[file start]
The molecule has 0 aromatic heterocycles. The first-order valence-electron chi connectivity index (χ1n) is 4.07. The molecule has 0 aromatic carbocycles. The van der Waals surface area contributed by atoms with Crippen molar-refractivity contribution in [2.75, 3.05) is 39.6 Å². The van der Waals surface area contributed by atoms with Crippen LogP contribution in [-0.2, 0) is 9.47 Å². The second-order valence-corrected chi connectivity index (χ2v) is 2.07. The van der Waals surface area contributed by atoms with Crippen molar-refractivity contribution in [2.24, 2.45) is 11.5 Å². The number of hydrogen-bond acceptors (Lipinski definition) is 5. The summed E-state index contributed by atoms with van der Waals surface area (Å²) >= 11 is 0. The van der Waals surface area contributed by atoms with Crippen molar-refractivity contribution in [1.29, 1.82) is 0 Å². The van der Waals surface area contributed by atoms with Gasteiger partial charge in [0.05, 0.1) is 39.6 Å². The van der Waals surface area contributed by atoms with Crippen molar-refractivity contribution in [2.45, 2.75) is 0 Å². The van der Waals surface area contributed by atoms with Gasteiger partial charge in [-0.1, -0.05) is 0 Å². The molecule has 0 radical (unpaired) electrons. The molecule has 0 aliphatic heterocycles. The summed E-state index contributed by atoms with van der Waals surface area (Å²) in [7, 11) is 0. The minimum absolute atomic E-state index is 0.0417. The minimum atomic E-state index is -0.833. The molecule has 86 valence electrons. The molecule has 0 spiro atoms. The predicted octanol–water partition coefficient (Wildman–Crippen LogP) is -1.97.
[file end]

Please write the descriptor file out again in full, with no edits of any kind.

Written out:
The molecule has 0 aromatic heterocycles. The first-order valence-electron chi connectivity index (χ1n) is 4.07. The molecule has 0 aromatic carbocycles. The van der Waals surface area contributed by atoms with Crippen molar-refractivity contribution in [2.75, 3.05) is 39.6 Å². The van der Waals surface area contributed by atoms with Crippen LogP contribution in [-0.2, 0) is 9.47 Å². The second-order valence-corrected chi connectivity index (χ2v) is 2.07. The van der Waals surface area contributed by atoms with Crippen molar-refractivity contribution in [2.24, 2.45) is 11.5 Å². The number of hydrogen-bond acceptors (Lipinski definition) is 5. The summed E-state index contributed by atoms with van der Waals surface area (Å²) >= 11 is 0. The van der Waals surface area contributed by atoms with Crippen molar-refractivity contribution in [1.29, 1.82) is 0 Å². The van der Waals surface area contributed by atoms with Gasteiger partial charge in [0.05, 0.1) is 39.6 Å². The van der Waals surface area contributed by atoms with Crippen molar-refractivity contribution in [2.45, 2.75) is 0 Å². The van der Waals surface area contributed by atoms with Gasteiger partial charge in [-0.1, -0.05) is 0 Å². The molecule has 0 radical (unpaired) electrons. The molecule has 0 aliphatic heterocycles. The summed E-state index contributed by atoms with van der Waals surface area (Å²) in [7, 11) is 0. The minimum absolute atomic E-state index is 0.0417. The minimum atomic E-state index is -0.833. The molecule has 86 valence electrons. The molecule has 0 spiro atoms. The predicted octanol–water partition coefficient (Wildman–Crippen LogP) is -1.97.